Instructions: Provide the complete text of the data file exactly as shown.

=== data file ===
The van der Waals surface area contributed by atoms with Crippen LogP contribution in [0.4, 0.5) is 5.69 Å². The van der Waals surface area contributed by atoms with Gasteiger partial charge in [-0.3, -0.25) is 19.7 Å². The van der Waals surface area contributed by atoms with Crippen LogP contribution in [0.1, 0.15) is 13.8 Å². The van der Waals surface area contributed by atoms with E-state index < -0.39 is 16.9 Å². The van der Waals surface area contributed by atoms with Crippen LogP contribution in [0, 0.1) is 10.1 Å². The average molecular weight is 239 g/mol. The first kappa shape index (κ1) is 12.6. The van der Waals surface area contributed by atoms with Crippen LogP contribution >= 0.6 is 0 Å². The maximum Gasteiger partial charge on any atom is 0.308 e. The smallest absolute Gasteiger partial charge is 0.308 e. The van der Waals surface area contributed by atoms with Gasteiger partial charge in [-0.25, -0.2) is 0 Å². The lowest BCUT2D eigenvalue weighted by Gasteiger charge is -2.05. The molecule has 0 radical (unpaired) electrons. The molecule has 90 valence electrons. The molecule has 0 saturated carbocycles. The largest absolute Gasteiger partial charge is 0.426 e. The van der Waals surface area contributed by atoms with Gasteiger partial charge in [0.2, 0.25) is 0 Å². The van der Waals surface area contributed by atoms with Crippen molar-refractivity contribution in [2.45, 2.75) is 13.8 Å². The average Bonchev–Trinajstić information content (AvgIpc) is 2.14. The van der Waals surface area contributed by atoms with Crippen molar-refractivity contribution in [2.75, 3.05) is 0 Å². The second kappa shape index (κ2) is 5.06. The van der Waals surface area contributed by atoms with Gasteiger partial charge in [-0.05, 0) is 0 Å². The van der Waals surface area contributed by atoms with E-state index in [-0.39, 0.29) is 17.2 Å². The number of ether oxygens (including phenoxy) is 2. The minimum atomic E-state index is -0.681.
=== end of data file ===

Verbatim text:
The van der Waals surface area contributed by atoms with Crippen LogP contribution in [0.4, 0.5) is 5.69 Å². The van der Waals surface area contributed by atoms with Gasteiger partial charge in [-0.3, -0.25) is 19.7 Å². The van der Waals surface area contributed by atoms with Crippen LogP contribution in [0.1, 0.15) is 13.8 Å². The van der Waals surface area contributed by atoms with E-state index < -0.39 is 16.9 Å². The van der Waals surface area contributed by atoms with Crippen LogP contribution in [0, 0.1) is 10.1 Å². The average molecular weight is 239 g/mol. The first kappa shape index (κ1) is 12.6. The van der Waals surface area contributed by atoms with Crippen LogP contribution >= 0.6 is 0 Å². The maximum Gasteiger partial charge on any atom is 0.308 e. The smallest absolute Gasteiger partial charge is 0.308 e. The van der Waals surface area contributed by atoms with Gasteiger partial charge in [-0.25, -0.2) is 0 Å². The lowest BCUT2D eigenvalue weighted by Gasteiger charge is -2.05. The molecule has 0 radical (unpaired) electrons. The molecule has 90 valence electrons. The molecule has 0 saturated carbocycles. The largest absolute Gasteiger partial charge is 0.426 e. The van der Waals surface area contributed by atoms with Gasteiger partial charge in [0.2, 0.25) is 0 Å². The van der Waals surface area contributed by atoms with Crippen molar-refractivity contribution in [2.45, 2.75) is 13.8 Å². The average Bonchev–Trinajstić information content (AvgIpc) is 2.14. The van der Waals surface area contributed by atoms with Crippen molar-refractivity contribution in [2.75, 3.05) is 0 Å². The second kappa shape index (κ2) is 5.06. The van der Waals surface area contributed by atoms with Gasteiger partial charge in [-0.05, 0) is 0 Å². The van der Waals surface area contributed by atoms with E-state index in [-0.39, 0.29) is 17.2 Å². The number of ether oxygens (including phenoxy) is 2. The minimum atomic E-state index is -0.681.